|Mar 26, 2013, 11:48 PM||#2|
No, unfortunately not. The appearance of that text in Windows is by design. Apple's rendering of fonts tries to keep the appearance of the text as close as possible to the way it was designed. Microsoft's text rendering follows hinting in the font to align different parts of the font with the pixels. They don't smooth it to make it as clear as possible. Chrome is using Microsoft's API to render the text, so it will be rendered like that regardless of what you want.
|Mar 28, 2013, 04:23 AM||#3|
Windows users can select "ClearType" for font anti-aliasing, or web developers can use CSS3 to make any TrueType font downloadable although this is not widely supported.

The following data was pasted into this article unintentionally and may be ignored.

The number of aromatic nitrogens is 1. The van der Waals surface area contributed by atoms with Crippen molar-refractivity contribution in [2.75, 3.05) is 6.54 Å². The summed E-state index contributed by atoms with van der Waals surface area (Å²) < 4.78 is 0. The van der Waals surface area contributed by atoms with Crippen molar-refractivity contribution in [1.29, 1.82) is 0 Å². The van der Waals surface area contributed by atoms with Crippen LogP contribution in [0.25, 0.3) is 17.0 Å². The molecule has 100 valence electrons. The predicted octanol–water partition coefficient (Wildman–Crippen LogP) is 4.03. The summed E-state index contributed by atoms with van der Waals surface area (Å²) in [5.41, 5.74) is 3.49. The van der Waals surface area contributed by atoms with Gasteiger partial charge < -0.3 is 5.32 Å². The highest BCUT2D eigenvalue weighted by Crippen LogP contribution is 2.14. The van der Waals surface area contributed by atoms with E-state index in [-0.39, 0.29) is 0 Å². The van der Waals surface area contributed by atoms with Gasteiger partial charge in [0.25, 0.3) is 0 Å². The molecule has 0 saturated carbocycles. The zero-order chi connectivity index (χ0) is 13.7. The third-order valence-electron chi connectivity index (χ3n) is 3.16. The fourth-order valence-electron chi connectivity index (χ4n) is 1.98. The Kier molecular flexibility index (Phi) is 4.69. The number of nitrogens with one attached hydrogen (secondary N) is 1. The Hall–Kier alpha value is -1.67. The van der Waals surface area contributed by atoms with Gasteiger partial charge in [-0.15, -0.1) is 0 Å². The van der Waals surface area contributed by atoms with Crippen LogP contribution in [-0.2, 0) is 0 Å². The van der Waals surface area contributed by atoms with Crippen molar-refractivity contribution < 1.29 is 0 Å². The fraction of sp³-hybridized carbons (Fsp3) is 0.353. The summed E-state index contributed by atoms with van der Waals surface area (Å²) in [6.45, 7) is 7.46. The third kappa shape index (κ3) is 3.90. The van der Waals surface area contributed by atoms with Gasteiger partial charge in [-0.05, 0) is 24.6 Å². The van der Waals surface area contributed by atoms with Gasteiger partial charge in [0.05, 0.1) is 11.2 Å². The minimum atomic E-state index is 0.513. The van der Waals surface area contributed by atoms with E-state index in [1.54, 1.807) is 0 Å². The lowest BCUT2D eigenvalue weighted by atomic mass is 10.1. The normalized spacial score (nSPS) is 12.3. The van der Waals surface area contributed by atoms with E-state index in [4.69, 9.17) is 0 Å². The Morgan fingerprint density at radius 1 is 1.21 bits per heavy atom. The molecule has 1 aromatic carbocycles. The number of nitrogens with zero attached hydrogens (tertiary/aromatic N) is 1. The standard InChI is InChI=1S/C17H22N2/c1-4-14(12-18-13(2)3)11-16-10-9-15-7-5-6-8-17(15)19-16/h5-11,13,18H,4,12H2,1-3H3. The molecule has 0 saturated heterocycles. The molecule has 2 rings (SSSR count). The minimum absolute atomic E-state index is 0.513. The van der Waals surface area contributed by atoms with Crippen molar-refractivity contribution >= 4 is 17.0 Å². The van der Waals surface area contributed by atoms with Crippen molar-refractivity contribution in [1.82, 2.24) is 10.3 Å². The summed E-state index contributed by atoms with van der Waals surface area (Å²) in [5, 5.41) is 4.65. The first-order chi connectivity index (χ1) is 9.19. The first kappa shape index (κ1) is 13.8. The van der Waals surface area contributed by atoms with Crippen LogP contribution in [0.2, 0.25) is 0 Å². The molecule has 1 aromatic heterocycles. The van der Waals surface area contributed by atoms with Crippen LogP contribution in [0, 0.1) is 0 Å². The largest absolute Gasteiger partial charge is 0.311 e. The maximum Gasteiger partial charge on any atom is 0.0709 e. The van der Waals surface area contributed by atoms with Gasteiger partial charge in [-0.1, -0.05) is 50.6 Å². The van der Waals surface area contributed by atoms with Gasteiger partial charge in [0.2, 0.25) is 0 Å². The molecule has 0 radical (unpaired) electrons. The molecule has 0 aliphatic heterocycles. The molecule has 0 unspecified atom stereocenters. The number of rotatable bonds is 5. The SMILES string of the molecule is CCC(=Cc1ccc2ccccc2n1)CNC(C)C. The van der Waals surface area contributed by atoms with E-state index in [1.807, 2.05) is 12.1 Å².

One of the lesser known solutions for web developers to serve a font which is major vendor cross browser compatible and allows for complete control is CUFON:
Sr. Web Developer, owner GoldTechPro, LLC
|Thread Tools||Search this Thread|
|thread||Thread Starter||Forum||Replies||Last Post|
|Order of subpixels for font smoothing||cs02rm0||Mac Peripherals||6||Nov 24, 2014 08:33 PM|
|rMBP Font Smoothing||bobbydd21||MacBook Pro||0||Aug 15, 2013 09:18 AM|
|Font smoothing unnecessary on rMBP?||Modernape||MacBook Pro||10||Feb 28, 2013 05:49 AM|
|Use LCD font smoothing when available, on or off?||bobright||iMac||1||Dec 25, 2012 08:47 AM|
|Getting used to font rendering/smoothing in OS X||chaseychasem||MacBook Pro||5||Sep 8, 2012 04:19 PM|
All times are GMT -5. The time now is 10:48 PM.